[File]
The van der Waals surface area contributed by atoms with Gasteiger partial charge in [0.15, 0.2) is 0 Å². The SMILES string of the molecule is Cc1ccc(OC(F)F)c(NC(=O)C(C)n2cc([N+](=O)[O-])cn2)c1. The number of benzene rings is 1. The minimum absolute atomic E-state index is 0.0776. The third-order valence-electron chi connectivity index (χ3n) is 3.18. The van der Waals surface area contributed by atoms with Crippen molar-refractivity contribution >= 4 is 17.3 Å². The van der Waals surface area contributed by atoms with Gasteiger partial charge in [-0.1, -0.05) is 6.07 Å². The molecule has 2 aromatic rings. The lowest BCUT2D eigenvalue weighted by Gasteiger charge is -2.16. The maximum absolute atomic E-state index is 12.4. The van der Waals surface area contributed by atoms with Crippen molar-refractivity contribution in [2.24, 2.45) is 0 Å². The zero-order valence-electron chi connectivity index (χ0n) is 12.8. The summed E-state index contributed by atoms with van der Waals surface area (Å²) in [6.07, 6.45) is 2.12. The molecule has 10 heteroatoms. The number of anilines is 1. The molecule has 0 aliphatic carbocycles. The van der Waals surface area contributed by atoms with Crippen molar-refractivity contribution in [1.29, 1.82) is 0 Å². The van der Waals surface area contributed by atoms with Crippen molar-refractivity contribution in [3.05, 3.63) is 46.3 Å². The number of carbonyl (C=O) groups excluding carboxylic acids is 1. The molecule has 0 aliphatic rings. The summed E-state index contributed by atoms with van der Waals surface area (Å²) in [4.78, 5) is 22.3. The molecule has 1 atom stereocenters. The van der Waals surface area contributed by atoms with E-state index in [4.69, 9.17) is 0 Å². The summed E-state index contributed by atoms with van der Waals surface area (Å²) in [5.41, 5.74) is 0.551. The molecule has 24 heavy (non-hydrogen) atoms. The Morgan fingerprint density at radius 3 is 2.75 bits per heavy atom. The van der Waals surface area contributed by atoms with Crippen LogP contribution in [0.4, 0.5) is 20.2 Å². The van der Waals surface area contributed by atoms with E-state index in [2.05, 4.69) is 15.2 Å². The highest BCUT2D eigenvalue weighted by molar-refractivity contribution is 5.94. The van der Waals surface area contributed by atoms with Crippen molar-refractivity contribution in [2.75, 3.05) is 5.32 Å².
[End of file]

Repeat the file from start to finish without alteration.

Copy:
The van der Waals surface area contributed by atoms with Gasteiger partial charge in [0.15, 0.2) is 0 Å². The SMILES string of the molecule is Cc1ccc(OC(F)F)c(NC(=O)C(C)n2cc([N+](=O)[O-])cn2)c1. The number of benzene rings is 1. The minimum absolute atomic E-state index is 0.0776. The third-order valence-electron chi connectivity index (χ3n) is 3.18. The van der Waals surface area contributed by atoms with Crippen molar-refractivity contribution >= 4 is 17.3 Å². The van der Waals surface area contributed by atoms with Gasteiger partial charge in [-0.1, -0.05) is 6.07 Å². The molecule has 2 aromatic rings. The lowest BCUT2D eigenvalue weighted by Gasteiger charge is -2.16. The maximum absolute atomic E-state index is 12.4. The van der Waals surface area contributed by atoms with Crippen molar-refractivity contribution in [2.24, 2.45) is 0 Å². The zero-order valence-electron chi connectivity index (χ0n) is 12.8. The summed E-state index contributed by atoms with van der Waals surface area (Å²) in [6.07, 6.45) is 2.12. The molecule has 10 heteroatoms. The number of anilines is 1. The molecule has 0 aliphatic carbocycles. The van der Waals surface area contributed by atoms with Crippen molar-refractivity contribution in [1.29, 1.82) is 0 Å². The van der Waals surface area contributed by atoms with Crippen molar-refractivity contribution in [3.05, 3.63) is 46.3 Å². The number of carbonyl (C=O) groups excluding carboxylic acids is 1. The molecule has 0 aliphatic rings. The summed E-state index contributed by atoms with van der Waals surface area (Å²) in [4.78, 5) is 22.3. The molecule has 1 atom stereocenters. The van der Waals surface area contributed by atoms with E-state index in [4.69, 9.17) is 0 Å². The summed E-state index contributed by atoms with van der Waals surface area (Å²) in [5.41, 5.74) is 0.551. The molecule has 24 heavy (non-hydrogen) atoms. The Morgan fingerprint density at radius 3 is 2.75 bits per heavy atom. The van der Waals surface area contributed by atoms with Crippen LogP contribution in [0.4, 0.5) is 20.2 Å². The van der Waals surface area contributed by atoms with E-state index in [2.05, 4.69) is 15.2 Å². The highest BCUT2D eigenvalue weighted by molar-refractivity contribution is 5.94. The van der Waals surface area contributed by atoms with Crippen molar-refractivity contribution in [2.75, 3.05) is 5.32 Å².